Marquette University
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Law and social policy scholar Lacey to examine concepts of criminal responsibility in Marquette Law School’s Barrock Lecture

Professor Lacey held a chair in criminal law and legal theory at the London School of Economics from 1998 to 2010.

By - Oct 23rd, 2015 02:18 pm

MILWAUKEE – Nicola Lacey, Professor of Law, Gender, and Social Policy at the London School of Economics, will present “Socializing the Subject of Criminal Law? Criminal Responsibility and the Purposes of Criminalization” for this year’s George and Margaret Barrock Lecture on Criminal Law at Marquette University Law School on Tuesday, Oct. 27, at 4:30 p.m.

Most accounts of criminal responsibility depend on the claim that features characterizing responsible agents can be clearly distinguished from features of their situation, environment, history or circumstances—that the latter features do not define individuals as subjects. Lacey’s lecture will argue that this distinction is more problematic than it at first appears but that the key is to recognize that the criteria for criminal responsibility must be articulated with an understanding of the role and functions of criminal law.

Professor Lacey held a chair in criminal law and legal theory at the London School of Economics from 1998 to 2010. She returned in 2013 after spending three years as senior research fellow at All Souls College and professor of criminal law and legal theory at the University of Oxford. She has also held visiting appointments at Harvard and Stanford law schools.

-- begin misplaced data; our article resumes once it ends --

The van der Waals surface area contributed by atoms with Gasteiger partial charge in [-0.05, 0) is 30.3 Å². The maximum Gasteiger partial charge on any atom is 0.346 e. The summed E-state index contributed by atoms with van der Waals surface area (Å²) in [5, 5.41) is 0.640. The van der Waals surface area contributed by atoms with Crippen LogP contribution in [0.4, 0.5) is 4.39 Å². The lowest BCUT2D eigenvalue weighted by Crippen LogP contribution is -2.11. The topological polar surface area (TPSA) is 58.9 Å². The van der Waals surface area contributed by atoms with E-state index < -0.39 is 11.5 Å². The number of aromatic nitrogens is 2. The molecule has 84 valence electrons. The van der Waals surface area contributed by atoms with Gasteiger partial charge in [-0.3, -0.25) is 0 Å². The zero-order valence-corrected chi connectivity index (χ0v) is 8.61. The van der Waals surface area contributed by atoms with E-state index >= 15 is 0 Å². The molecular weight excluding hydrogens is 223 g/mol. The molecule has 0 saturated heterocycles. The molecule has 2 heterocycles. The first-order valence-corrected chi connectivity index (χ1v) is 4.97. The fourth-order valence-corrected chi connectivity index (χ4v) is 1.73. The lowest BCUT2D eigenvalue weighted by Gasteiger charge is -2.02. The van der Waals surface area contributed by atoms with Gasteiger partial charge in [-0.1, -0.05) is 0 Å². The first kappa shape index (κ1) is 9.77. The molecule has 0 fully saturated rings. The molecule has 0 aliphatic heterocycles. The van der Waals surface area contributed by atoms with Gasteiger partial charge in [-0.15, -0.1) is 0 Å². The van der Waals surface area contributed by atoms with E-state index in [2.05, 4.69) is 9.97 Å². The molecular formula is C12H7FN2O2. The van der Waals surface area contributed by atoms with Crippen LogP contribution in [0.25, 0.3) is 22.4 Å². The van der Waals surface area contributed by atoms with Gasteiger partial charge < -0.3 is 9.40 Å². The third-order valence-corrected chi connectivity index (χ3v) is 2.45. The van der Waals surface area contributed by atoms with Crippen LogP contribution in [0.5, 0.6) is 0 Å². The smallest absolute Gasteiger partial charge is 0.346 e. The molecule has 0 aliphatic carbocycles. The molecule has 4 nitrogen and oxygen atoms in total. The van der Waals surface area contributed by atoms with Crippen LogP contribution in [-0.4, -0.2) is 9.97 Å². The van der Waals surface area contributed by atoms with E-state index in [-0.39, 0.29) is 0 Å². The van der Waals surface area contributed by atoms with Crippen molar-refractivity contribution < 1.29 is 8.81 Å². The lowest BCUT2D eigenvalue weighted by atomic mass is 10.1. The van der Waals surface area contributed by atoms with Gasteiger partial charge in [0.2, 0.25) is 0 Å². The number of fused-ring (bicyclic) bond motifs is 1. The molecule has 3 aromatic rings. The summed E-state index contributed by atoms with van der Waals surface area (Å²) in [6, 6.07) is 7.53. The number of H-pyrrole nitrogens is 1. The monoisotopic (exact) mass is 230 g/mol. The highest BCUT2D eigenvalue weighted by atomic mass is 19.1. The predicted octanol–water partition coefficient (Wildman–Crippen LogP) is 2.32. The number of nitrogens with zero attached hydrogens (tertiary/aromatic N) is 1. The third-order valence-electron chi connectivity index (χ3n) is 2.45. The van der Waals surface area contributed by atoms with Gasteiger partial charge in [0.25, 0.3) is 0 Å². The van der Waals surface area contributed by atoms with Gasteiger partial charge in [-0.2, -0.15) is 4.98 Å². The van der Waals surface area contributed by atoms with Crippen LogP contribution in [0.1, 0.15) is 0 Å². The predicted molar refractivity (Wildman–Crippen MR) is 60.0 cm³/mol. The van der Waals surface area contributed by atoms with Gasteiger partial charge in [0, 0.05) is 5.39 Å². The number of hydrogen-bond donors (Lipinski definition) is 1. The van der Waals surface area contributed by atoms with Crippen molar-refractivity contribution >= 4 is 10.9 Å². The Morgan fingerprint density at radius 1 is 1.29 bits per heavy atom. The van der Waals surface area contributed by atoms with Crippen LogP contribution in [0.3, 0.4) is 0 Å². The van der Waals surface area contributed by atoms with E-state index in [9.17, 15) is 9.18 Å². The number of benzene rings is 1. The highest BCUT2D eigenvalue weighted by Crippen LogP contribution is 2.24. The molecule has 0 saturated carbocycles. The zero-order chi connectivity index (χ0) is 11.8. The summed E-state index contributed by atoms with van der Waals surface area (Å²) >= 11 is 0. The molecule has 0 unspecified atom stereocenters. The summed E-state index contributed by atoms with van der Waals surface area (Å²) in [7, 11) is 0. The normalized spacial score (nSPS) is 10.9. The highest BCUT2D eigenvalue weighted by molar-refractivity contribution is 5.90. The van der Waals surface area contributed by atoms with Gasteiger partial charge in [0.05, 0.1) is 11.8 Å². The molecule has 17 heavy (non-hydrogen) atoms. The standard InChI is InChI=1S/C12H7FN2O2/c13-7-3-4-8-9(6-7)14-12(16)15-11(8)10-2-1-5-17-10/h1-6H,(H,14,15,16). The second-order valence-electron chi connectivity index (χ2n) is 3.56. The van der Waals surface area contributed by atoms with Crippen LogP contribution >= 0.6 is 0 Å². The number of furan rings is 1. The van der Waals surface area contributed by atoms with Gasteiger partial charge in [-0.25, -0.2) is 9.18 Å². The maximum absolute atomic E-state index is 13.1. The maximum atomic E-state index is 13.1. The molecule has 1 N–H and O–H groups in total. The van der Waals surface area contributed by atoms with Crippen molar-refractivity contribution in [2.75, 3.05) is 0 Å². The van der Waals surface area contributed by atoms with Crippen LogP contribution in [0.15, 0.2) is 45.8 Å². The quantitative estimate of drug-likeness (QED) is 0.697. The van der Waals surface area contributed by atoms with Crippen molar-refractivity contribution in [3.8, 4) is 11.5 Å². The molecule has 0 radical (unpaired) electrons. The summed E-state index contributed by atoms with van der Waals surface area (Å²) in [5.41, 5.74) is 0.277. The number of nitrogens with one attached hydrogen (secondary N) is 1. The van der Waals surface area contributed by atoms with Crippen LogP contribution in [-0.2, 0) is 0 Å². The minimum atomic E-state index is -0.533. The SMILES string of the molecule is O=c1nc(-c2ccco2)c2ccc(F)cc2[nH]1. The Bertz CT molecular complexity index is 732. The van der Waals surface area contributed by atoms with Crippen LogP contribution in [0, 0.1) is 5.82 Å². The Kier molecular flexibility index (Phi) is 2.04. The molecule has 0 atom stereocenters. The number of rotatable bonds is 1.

Professor Lacey’s books include Women, Crime and Character: From Moll Flanders to Tess of the d’Urbervilles and The Prisoners’ Dilemma: Political Economy and Punishment in Contemporary Democracies. In 2011, the University of Bern awarded Professor Lacey the Hans Sigrist Prize for outstanding scholarship on the function of the rule of law in late modern societies.

The Barrock Lecture is supported by a bequest of the late Mary Barrock Bonfield to honor her parents, George and Margaret Barrock. George Barrock was a 1931 graduate of the Law School.

Seating is available, although registration is required and is available online.

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